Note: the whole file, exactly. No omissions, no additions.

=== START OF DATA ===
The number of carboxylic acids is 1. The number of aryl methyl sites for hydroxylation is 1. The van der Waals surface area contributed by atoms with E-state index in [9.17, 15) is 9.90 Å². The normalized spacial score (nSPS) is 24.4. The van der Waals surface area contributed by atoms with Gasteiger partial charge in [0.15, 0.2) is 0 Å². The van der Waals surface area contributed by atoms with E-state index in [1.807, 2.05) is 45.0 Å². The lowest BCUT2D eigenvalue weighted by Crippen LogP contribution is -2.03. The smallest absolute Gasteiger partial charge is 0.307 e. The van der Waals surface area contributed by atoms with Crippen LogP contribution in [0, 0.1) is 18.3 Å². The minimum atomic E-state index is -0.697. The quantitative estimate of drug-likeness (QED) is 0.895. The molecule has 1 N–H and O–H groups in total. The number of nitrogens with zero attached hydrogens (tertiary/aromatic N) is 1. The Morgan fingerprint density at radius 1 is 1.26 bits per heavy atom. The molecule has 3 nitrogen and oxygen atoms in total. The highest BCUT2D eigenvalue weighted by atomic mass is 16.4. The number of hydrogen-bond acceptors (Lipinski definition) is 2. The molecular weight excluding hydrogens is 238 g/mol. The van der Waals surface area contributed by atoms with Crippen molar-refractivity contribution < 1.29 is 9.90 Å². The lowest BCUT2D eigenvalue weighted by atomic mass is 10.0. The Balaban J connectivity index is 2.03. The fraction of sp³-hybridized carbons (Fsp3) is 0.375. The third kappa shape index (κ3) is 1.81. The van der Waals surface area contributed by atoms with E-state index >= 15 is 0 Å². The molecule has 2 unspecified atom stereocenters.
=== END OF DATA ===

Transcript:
The number of carboxylic acids is 1. The number of aryl methyl sites for hydroxylation is 1. The van der Waals surface area contributed by atoms with E-state index in [9.17, 15) is 9.90 Å². The normalized spacial score (nSPS) is 24.4. The van der Waals surface area contributed by atoms with Gasteiger partial charge in [0.15, 0.2) is 0 Å². The van der Waals surface area contributed by atoms with E-state index in [1.807, 2.05) is 45.0 Å². The lowest BCUT2D eigenvalue weighted by Crippen LogP contribution is -2.03. The smallest absolute Gasteiger partial charge is 0.307 e. The van der Waals surface area contributed by atoms with Crippen LogP contribution in [0, 0.1) is 18.3 Å². The minimum atomic E-state index is -0.697. The quantitative estimate of drug-likeness (QED) is 0.895. The molecule has 1 N–H and O–H groups in total. The number of nitrogens with zero attached hydrogens (tertiary/aromatic N) is 1. The Morgan fingerprint density at radius 1 is 1.26 bits per heavy atom. The molecule has 3 nitrogen and oxygen atoms in total. The highest BCUT2D eigenvalue weighted by atomic mass is 16.4. The number of hydrogen-bond acceptors (Lipinski definition) is 2. The molecular weight excluding hydrogens is 238 g/mol. The van der Waals surface area contributed by atoms with Crippen molar-refractivity contribution < 1.29 is 9.90 Å². The lowest BCUT2D eigenvalue weighted by atomic mass is 10.0. The Balaban J connectivity index is 2.03. The fraction of sp³-hybridized carbons (Fsp3) is 0.375. The third kappa shape index (κ3) is 1.81. The van der Waals surface area contributed by atoms with E-state index >= 15 is 0 Å². The molecule has 2 unspecified atom stereocenters.